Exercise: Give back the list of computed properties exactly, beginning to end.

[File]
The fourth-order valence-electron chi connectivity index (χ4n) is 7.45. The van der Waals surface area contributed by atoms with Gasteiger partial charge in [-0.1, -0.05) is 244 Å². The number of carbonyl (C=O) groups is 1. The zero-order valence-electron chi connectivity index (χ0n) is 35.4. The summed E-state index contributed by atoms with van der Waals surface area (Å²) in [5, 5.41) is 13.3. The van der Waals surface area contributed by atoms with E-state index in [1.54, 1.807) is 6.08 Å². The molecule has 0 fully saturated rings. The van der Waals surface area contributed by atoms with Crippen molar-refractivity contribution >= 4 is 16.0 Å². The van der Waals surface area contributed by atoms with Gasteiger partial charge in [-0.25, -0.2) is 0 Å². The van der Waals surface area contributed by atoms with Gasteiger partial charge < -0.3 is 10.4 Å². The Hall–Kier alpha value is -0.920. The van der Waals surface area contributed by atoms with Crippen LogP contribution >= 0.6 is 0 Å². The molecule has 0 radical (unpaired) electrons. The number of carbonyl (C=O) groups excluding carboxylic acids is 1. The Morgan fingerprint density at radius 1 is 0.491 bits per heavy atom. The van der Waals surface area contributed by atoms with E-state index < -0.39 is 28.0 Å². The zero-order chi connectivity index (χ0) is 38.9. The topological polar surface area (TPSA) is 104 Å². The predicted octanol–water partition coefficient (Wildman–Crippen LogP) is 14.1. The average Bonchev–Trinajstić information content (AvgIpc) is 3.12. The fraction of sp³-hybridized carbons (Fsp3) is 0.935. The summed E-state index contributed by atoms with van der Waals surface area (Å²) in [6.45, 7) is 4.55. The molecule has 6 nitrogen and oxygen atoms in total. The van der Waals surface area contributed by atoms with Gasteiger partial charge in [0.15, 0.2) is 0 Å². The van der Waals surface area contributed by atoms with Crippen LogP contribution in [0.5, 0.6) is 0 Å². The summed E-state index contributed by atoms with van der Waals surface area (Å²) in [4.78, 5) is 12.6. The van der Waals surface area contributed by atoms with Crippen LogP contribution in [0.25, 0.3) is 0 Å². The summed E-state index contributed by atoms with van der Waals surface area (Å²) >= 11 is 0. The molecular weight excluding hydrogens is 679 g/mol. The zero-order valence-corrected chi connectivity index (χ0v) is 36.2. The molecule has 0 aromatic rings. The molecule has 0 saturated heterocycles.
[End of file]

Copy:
The fourth-order valence-electron chi connectivity index (χ4n) is 7.45. The van der Waals surface area contributed by atoms with Gasteiger partial charge in [-0.1, -0.05) is 244 Å². The number of carbonyl (C=O) groups is 1. The zero-order valence-electron chi connectivity index (χ0n) is 35.4. The summed E-state index contributed by atoms with van der Waals surface area (Å²) in [5, 5.41) is 13.3. The van der Waals surface area contributed by atoms with E-state index in [1.54, 1.807) is 6.08 Å². The molecule has 0 fully saturated rings. The van der Waals surface area contributed by atoms with Crippen molar-refractivity contribution >= 4 is 16.0 Å². The van der Waals surface area contributed by atoms with Gasteiger partial charge in [-0.25, -0.2) is 0 Å². The van der Waals surface area contributed by atoms with Gasteiger partial charge < -0.3 is 10.4 Å². The Hall–Kier alpha value is -0.920. The van der Waals surface area contributed by atoms with Crippen LogP contribution >= 0.6 is 0 Å². The molecule has 0 radical (unpaired) electrons. The number of carbonyl (C=O) groups excluding carboxylic acids is 1. The Morgan fingerprint density at radius 1 is 0.491 bits per heavy atom. The van der Waals surface area contributed by atoms with E-state index < -0.39 is 28.0 Å². The zero-order chi connectivity index (χ0) is 38.9. The topological polar surface area (TPSA) is 104 Å². The predicted octanol–water partition coefficient (Wildman–Crippen LogP) is 14.1. The average Bonchev–Trinajstić information content (AvgIpc) is 3.12. The fraction of sp³-hybridized carbons (Fsp3) is 0.935. The summed E-state index contributed by atoms with van der Waals surface area (Å²) in [6.45, 7) is 4.55. The molecule has 6 nitrogen and oxygen atoms in total. The van der Waals surface area contributed by atoms with Gasteiger partial charge in [0.15, 0.2) is 0 Å². The van der Waals surface area contributed by atoms with Crippen LogP contribution in [0.5, 0.6) is 0 Å². The summed E-state index contributed by atoms with van der Waals surface area (Å²) in [4.78, 5) is 12.6. The van der Waals surface area contributed by atoms with Crippen LogP contribution in [0.25, 0.3) is 0 Å². The summed E-state index contributed by atoms with van der Waals surface area (Å²) >= 11 is 0. The molecular weight excluding hydrogens is 679 g/mol. The zero-order valence-corrected chi connectivity index (χ0v) is 36.2. The molecule has 0 aromatic rings. The molecule has 0 saturated heterocycles.